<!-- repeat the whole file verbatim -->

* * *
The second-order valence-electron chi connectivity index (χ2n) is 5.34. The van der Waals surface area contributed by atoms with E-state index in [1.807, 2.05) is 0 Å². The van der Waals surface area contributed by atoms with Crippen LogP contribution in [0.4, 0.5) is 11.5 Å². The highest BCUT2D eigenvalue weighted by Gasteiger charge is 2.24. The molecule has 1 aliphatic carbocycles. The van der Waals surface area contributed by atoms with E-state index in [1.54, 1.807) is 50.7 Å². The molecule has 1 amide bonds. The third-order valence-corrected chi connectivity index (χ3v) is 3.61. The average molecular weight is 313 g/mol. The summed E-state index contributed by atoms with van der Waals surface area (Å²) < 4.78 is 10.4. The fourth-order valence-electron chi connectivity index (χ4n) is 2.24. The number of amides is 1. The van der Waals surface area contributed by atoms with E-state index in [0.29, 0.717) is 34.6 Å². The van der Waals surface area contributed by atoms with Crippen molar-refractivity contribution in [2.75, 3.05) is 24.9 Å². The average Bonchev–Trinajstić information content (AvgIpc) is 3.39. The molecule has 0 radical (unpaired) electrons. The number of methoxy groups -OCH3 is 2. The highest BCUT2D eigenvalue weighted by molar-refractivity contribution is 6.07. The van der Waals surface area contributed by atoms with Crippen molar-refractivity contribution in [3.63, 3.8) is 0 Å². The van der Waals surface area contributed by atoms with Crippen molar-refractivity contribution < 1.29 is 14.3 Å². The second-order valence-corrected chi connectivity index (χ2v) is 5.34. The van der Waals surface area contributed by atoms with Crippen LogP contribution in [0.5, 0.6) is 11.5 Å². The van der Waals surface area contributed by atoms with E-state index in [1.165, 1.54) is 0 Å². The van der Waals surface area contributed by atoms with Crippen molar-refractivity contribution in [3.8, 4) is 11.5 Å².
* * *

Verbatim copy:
The second-order valence-electron chi connectivity index (χ2n) is 5.34. The van der Waals surface area contributed by atoms with E-state index in [1.807, 2.05) is 0 Å². The van der Waals surface area contributed by atoms with Crippen LogP contribution in [0.4, 0.5) is 11.5 Å². The highest BCUT2D eigenvalue weighted by Gasteiger charge is 2.24. The molecule has 1 aliphatic carbocycles. The van der Waals surface area contributed by atoms with E-state index in [1.54, 1.807) is 50.7 Å². The molecule has 1 amide bonds. The third-order valence-corrected chi connectivity index (χ3v) is 3.61. The average molecular weight is 313 g/mol. The summed E-state index contributed by atoms with van der Waals surface area (Å²) < 4.78 is 10.4. The fourth-order valence-electron chi connectivity index (χ4n) is 2.24. The number of amides is 1. The van der Waals surface area contributed by atoms with E-state index in [0.29, 0.717) is 34.6 Å². The van der Waals surface area contributed by atoms with Crippen molar-refractivity contribution in [2.75, 3.05) is 24.9 Å². The average Bonchev–Trinajstić information content (AvgIpc) is 3.39. The molecule has 0 radical (unpaired) electrons. The number of methoxy groups -OCH3 is 2. The highest BCUT2D eigenvalue weighted by molar-refractivity contribution is 6.07. The van der Waals surface area contributed by atoms with Crippen molar-refractivity contribution in [3.63, 3.8) is 0 Å². The van der Waals surface area contributed by atoms with Crippen molar-refractivity contribution < 1.29 is 14.3 Å². The second-order valence-corrected chi connectivity index (χ2v) is 5.34. The van der Waals surface area contributed by atoms with Crippen LogP contribution in [0.5, 0.6) is 11.5 Å². The van der Waals surface area contributed by atoms with E-state index in [1.165, 1.54) is 0 Å². The van der Waals surface area contributed by atoms with Crippen molar-refractivity contribution in [3.8, 4) is 11.5 Å².